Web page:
A cautionary example can be found north of the border. Air Canada (B) lowered its operating and capital costs significantly in bankruptcy and overhauled its fare structure to be much simpler and more transparent to passengers. The lowest fare offered now always matches that of WestJet (not rated), the principal low-cost carrier in Canada, which has therefore mostly given up trying to underprice Air Canada. WestJet, which has expanded rapidly and, until recently, profitably, now faces a much more difficult battle for market share.
FLIGHT TREATY. All of the U.S. airlines, with the exception of Southwest Airlines, are highly leveraged and most face significant debt and lease payments. Several low-cost airlines have substantial debt and lease obligations, mostly incurred to finance growth of their aircraft fleets. JetBlue and AirTran face greater fixed financial obligations (as a percentage of revenues) than do AMR or Continental Airlines over the next year, though the latter two airlines have pension-funding commitments in addition to debt maturities and lease payments.
The European Union and the U.S on Nov. 18 announced agreement on a draft "Open Skies" aviation treaty that would allow airlines to operate routes from any European city to any U.S. city and vice versa, give them freedom to set prices and forge alliances with other airlines, and remove barriers limiting the number of carriers that can fly between the U.S and London's Heathrow airport.
The Open Skies agreement is expected to be contingent on implementation of a new interpretation by the U.S. Department of Transportation (DOT) of existing limits on ownership of U.S. airlines by non-U.S. citizens. The interpretation, unveiled in early November, 2005, would allow a substantially increased amount of management control over U.S. airlines by non-Americans (including, potentially, non-U.S. airlines), but doesn't raise the current 25% ownership cap, which would require congressional legislation. However, the DOT interpretation immediately attracted strong opposition from U.S. unions, some airlines, and by various members of Congress, which could block implementation of the new interpretation.
SHOCK-SENSITIVE. If implemented, the treaty would take effect as early as October, 2006, and increase the likelihood of an investment in a U.S. airline by a European partner. However, because the EU airline could still acquire no more than 25% of the U.S. airline, any such arrangement would presumably be mutually agreed upon. The benefit for the U.S. airline would be additional equity capital. While such an arrangement could help the affected U.S. airline, it isn't clear to what extent it would provide a more general solution to the difficulties facing the industry.
Although large U.S. legacy carriers are highly leveraged, their most pressing problem has been a cost disadvantage to low-cost carriers in the domestic market. Airlines have generally been able to attract capital in the form of secured debt and leases to finance aircraft or to continue operations in bankruptcy, which has enabled them to survive and slowed what otherwise might be a more rapid trend toward industry consolidation.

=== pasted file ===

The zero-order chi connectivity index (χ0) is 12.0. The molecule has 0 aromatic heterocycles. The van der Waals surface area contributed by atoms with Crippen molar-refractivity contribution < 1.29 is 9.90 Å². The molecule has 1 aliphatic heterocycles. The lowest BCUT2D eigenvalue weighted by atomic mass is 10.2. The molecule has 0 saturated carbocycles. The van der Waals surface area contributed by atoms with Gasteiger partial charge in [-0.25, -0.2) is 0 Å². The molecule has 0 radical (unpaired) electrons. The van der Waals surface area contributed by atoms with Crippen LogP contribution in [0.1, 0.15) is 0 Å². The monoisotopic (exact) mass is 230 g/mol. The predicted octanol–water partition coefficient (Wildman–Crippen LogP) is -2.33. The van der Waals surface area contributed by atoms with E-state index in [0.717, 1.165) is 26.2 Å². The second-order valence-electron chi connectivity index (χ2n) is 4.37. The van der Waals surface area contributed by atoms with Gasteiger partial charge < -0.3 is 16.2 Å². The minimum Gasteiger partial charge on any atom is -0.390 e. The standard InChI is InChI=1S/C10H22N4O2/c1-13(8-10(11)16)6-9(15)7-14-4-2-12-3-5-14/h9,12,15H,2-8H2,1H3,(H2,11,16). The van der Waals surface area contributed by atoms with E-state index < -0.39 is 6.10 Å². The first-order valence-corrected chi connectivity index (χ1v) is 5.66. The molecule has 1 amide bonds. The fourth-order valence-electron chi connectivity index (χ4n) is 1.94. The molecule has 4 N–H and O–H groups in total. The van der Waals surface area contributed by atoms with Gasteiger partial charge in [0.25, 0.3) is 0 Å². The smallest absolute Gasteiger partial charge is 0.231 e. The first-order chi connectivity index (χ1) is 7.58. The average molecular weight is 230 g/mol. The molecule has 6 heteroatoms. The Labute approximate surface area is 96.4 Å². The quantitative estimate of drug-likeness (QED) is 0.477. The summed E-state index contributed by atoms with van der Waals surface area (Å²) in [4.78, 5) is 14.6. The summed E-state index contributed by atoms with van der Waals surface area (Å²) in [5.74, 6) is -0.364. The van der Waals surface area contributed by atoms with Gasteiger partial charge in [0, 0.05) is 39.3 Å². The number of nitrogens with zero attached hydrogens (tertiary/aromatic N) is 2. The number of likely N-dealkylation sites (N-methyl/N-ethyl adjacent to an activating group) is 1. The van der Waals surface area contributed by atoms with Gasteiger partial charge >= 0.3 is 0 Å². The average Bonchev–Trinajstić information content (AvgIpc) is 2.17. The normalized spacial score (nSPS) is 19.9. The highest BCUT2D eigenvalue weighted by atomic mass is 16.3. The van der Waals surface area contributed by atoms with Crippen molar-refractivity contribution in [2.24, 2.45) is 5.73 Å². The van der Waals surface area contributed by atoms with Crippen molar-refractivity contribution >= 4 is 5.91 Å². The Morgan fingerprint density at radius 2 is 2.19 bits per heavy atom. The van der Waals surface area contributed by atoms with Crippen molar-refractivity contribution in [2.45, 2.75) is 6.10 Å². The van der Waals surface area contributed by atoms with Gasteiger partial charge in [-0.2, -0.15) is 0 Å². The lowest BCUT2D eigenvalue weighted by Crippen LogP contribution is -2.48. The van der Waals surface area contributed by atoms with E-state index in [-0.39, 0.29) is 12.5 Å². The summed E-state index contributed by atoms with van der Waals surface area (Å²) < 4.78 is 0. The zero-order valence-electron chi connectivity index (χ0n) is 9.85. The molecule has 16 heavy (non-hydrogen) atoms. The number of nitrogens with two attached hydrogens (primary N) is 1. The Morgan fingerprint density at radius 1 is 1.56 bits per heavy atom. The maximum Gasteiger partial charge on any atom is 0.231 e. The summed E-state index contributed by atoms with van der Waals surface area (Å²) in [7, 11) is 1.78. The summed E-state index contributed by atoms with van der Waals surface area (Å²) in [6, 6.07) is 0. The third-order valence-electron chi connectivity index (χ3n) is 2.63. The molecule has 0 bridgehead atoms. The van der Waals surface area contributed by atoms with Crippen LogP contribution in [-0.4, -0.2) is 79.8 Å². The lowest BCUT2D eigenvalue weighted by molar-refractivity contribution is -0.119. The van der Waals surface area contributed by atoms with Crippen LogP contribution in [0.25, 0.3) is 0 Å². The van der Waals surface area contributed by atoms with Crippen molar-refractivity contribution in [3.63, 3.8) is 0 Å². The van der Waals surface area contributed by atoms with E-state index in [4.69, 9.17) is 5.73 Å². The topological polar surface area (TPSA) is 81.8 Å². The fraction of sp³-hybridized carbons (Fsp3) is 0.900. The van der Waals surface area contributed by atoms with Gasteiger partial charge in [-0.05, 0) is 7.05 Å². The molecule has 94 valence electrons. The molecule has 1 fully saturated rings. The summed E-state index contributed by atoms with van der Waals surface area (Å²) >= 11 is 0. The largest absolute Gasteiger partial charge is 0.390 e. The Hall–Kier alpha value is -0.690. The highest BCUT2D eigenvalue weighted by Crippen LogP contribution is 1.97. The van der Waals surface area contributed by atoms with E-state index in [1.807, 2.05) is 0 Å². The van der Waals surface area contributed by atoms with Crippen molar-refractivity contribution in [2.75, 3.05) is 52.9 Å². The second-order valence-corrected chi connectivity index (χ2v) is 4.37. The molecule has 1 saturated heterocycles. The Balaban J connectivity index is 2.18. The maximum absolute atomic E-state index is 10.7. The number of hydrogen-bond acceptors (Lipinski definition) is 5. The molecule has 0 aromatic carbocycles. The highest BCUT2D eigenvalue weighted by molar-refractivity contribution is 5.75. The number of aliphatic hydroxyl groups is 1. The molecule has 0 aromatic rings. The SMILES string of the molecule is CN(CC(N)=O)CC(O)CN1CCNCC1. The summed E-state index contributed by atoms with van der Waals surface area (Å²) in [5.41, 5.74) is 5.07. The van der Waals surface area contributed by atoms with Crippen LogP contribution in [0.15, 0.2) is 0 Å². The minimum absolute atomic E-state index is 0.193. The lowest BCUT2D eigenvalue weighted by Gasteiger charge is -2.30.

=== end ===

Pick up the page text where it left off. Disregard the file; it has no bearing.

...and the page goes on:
The airline industry has been beset by a seemingly endless series of external shocks and remains vulnerable to event risk. Terrorism is an ongoing concern, though its form may change from that of September 11, 2001. Shoulder-fired antiaircraft missiles, bombings at crowded airports, or other attacks could replace hijackings as the next threat. Although passengers have become more accustomed to some degree of risk, a successful attack within the U.S. would nonetheless hurt revenues and prompt additional expenditures for countermeasures.
FOR THE BIRDS. Potentially more damaging than terrorism would be a global outbreak of avian flu. A deadly and communicable respiratory disease of this sort could well prompt travel restrictions by businesses and governments -- a possibility raised in the Bush Administration's description of plans to prepare for and deal with such an outbreak -- and frighten away many other travelers. The relatively limited severe acute respiratory syndrome (SARS) outbreak in 2003 caused a brief but severe plunge in revenues for many Asian airlines, including a steep quarterly loss for the otherwise very profitable Hong Kong-based Cathay Pacific (not rated).
A global avian-flu pandemic would most likely have more severe and widespread effects and cause additional disruption through illness among flight crews and their families. Legacy carriers, which rely more heavily on international routes, would likely be affected first, but even domestic-focused low-cost carriers would be hurt eventually. Given the vulnerable financial condition of many large U.S. airlines, such a scenario could trigger Chapter 11 filings or even liquidation of already bankrupt carriers. The only hopeful factor is that previous flu pandemics, including the catastrophic 1918 Spanish flu, spread and then subsided fairly rapidly.
The U.S. airline industry remains under financial pressure, though recent declines in fuel prices and rising fares provide some reason for hope. S&P's Ratings Services doesn't see any of the remaining solvent airlines at near-term risk of default (all are rated B- or higher), but most of those companies are financially vulnerable and face the need to continue efforts to reduce costs and raise liquidity.
Baggaley is a credit analyst who follows the airline industry for Standard & Poor's Ratings Services